August 14, 2019

Fulbright Student Scholars Headed to Iceland, Malaysia

Two recent Beloit graduates are among 1,900 U.S. citizens selected to receive Fulbright Student Awards.

Two Beloit graduates will receive Fulbright U.S. Student Program awards from the U.S. Department of State and the J. William Fulbright Scholarship Board, while a third was named as an alternate recipient. Nicholas Borbely’19 and Laura Savage’18 will be Fulbright Student Scholars in Iceland and Malaysia respectively during the 2019-20 academic year. Katherine Spicer’19 received word that she’s an alternate recipient, meaning she could be offered an award if additional funding becomes available.

Borbely, a Russian major, will go to Iceland to attend the Árni Magnússon Institute for Icelandic Studies in Reykjavik. He began studying the Icelandic language during the summers while he was enrolled at Beloit and participated in a summer course in Reykjavik that was funded entirely by the Dr. Alan J. Stutz’59 and Martha Raup Stutz’59 Student Grant Fund. Borbely, who grew up in a bilingual household, speaks nine languages, including Icelandic.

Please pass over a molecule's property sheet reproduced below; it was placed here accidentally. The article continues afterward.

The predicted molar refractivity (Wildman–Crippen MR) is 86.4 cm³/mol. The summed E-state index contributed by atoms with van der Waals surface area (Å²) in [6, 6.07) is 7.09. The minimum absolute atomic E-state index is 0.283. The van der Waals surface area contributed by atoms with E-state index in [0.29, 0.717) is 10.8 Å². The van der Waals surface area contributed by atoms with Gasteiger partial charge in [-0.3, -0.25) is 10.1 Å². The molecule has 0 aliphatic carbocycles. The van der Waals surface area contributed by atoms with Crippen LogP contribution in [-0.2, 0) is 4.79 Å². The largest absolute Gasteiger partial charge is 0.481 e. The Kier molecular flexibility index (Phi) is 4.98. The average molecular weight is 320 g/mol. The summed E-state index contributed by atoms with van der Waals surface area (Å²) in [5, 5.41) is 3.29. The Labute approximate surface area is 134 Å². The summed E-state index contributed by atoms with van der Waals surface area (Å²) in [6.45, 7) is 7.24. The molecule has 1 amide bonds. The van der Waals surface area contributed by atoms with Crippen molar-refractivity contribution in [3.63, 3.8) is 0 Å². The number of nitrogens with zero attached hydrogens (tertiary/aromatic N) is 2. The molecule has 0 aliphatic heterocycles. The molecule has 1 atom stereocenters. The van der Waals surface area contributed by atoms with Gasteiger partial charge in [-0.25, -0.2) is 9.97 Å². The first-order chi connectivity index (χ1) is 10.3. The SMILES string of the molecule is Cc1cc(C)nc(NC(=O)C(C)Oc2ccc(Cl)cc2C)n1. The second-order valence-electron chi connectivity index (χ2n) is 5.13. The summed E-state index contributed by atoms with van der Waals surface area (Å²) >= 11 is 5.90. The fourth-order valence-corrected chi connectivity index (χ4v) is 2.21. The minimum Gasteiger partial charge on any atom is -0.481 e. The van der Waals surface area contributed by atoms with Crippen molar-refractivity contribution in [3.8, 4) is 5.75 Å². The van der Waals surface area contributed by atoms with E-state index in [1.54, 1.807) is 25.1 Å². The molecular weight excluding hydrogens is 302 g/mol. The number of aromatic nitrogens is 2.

Laura Savage has received an English Teaching Assistantship Award to Malaysia. Since graduating from Beloit last year with a major in international relations, Savage earned a certificate in English language teaching to adults and is currently teaching English to schoolchildren in Mexico. While at Beloit, she led a student trip to the U.S.-Mexico border to help students understand the human dimensions of migration, immigration, and border issues.

Anthropology major Katherine Spicer was selected as an alternate for the English Teaching Assistantship Award to Azerbaijan. Last summer, she interned in a psychology lab at the University of Pennsylvania, using her Russian fluency to help develop a survey designed to study inter-group conflict in Russia.

Recipients of Fulbright Awards are selected on the basis of academic and professional achievement and their record of service and leadership potential in their respective fields. The awards, designed to foster understanding between the United States and other countries, will go to 1,900 U.S. citizens this year.

Also In This Issue

  • Beloit’s turn-of-the-century baseball teams produced some impressive players, including Ginger Beaumont, the first to bat in the first World Series.

    Baseball Cards from the Archives

  • Syliva Lopez, professor of Spanish, is surrounded by her students as she received the Underkofler Award in May.

    Excellent Undergraduate Teaching

  • Mentors, More Basic Elmo Sightings, and a Legacy of Paddling

  • Film editing beckoned Lynne Southerland’74 to Los Angeles after Beloit and she’s been productive in the industry ever since.

    A Storyteller’s Animated Journey


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